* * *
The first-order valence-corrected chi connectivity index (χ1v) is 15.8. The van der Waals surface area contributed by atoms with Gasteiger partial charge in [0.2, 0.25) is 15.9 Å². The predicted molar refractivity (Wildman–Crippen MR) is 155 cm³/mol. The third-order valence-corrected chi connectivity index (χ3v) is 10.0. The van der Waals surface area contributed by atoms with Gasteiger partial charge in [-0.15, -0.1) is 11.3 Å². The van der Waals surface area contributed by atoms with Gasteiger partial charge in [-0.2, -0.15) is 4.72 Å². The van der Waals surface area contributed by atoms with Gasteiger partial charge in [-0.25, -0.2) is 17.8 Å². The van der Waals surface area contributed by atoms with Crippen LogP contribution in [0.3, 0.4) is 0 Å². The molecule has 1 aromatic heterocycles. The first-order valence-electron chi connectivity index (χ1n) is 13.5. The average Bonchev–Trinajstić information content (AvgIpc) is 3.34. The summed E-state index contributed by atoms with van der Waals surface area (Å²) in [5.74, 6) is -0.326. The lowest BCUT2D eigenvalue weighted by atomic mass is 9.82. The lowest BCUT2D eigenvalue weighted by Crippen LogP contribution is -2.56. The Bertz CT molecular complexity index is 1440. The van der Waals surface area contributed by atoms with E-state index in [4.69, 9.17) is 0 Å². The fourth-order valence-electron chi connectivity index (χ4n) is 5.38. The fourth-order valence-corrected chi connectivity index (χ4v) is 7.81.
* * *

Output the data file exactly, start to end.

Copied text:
The first-order valence-corrected chi connectivity index (χ1v) is 15.8. The van der Waals surface area contributed by atoms with Gasteiger partial charge in [0.2, 0.25) is 15.9 Å². The predicted molar refractivity (Wildman–Crippen MR) is 155 cm³/mol. The third-order valence-corrected chi connectivity index (χ3v) is 10.0. The van der Waals surface area contributed by atoms with Gasteiger partial charge in [-0.15, -0.1) is 11.3 Å². The van der Waals surface area contributed by atoms with Gasteiger partial charge in [-0.2, -0.15) is 4.72 Å². The van der Waals surface area contributed by atoms with Gasteiger partial charge in [-0.25, -0.2) is 17.8 Å². The van der Waals surface area contributed by atoms with Crippen LogP contribution in [0.3, 0.4) is 0 Å². The molecule has 1 aromatic heterocycles. The first-order valence-electron chi connectivity index (χ1n) is 13.5. The average Bonchev–Trinajstić information content (AvgIpc) is 3.34. The summed E-state index contributed by atoms with van der Waals surface area (Å²) in [5.74, 6) is -0.326. The lowest BCUT2D eigenvalue weighted by atomic mass is 9.82. The lowest BCUT2D eigenvalue weighted by Crippen LogP contribution is -2.56. The Bertz CT molecular complexity index is 1440. The van der Waals surface area contributed by atoms with E-state index in [4.69, 9.17) is 0 Å². The fourth-order valence-electron chi connectivity index (χ4n) is 5.38. The fourth-order valence-corrected chi connectivity index (χ4v) is 7.81.